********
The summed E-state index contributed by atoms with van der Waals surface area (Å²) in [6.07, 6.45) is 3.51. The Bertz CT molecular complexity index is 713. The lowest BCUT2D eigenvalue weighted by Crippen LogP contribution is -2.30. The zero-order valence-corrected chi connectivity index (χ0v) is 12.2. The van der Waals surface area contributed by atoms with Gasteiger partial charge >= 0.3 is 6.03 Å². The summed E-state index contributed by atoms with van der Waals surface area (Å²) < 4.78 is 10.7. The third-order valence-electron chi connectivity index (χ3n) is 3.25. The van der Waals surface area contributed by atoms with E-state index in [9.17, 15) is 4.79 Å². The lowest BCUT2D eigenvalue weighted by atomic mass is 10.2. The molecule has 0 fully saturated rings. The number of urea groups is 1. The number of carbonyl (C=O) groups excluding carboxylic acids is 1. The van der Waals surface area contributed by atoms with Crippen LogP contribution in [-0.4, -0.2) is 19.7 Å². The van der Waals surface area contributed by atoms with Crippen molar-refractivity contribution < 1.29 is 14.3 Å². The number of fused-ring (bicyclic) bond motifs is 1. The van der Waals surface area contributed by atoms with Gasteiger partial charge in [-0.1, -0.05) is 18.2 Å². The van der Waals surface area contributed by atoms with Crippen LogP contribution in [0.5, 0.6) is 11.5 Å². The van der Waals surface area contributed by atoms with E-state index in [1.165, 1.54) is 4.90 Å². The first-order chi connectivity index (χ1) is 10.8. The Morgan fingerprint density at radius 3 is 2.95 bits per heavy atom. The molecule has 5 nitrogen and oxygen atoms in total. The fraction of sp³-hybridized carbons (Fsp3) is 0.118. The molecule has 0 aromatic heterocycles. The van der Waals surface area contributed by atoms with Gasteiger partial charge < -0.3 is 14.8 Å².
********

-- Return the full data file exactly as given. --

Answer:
The summed E-state index contributed by atoms with van der Waals surface area (Å²) in [6.07, 6.45) is 3.51. The Bertz CT molecular complexity index is 713. The lowest BCUT2D eigenvalue weighted by Crippen LogP contribution is -2.30. The zero-order valence-corrected chi connectivity index (χ0v) is 12.2. The van der Waals surface area contributed by atoms with Gasteiger partial charge >= 0.3 is 6.03 Å². The summed E-state index contributed by atoms with van der Waals surface area (Å²) < 4.78 is 10.7. The third-order valence-electron chi connectivity index (χ3n) is 3.25. The van der Waals surface area contributed by atoms with E-state index in [9.17, 15) is 4.79 Å². The lowest BCUT2D eigenvalue weighted by atomic mass is 10.2. The molecule has 0 fully saturated rings. The number of urea groups is 1. The number of carbonyl (C=O) groups excluding carboxylic acids is 1. The van der Waals surface area contributed by atoms with Crippen LogP contribution in [-0.4, -0.2) is 19.7 Å². The van der Waals surface area contributed by atoms with Crippen molar-refractivity contribution < 1.29 is 14.3 Å². The number of fused-ring (bicyclic) bond motifs is 1. The van der Waals surface area contributed by atoms with Gasteiger partial charge in [-0.1, -0.05) is 18.2 Å². The van der Waals surface area contributed by atoms with Crippen LogP contribution in [0.5, 0.6) is 11.5 Å². The van der Waals surface area contributed by atoms with E-state index in [1.165, 1.54) is 4.90 Å². The first-order chi connectivity index (χ1) is 10.8. The Morgan fingerprint density at radius 3 is 2.95 bits per heavy atom. The molecule has 5 nitrogen and oxygen atoms in total. The fraction of sp³-hybridized carbons (Fsp3) is 0.118. The molecule has 0 aromatic heterocycles. The van der Waals surface area contributed by atoms with Gasteiger partial charge < -0.3 is 14.8 Å².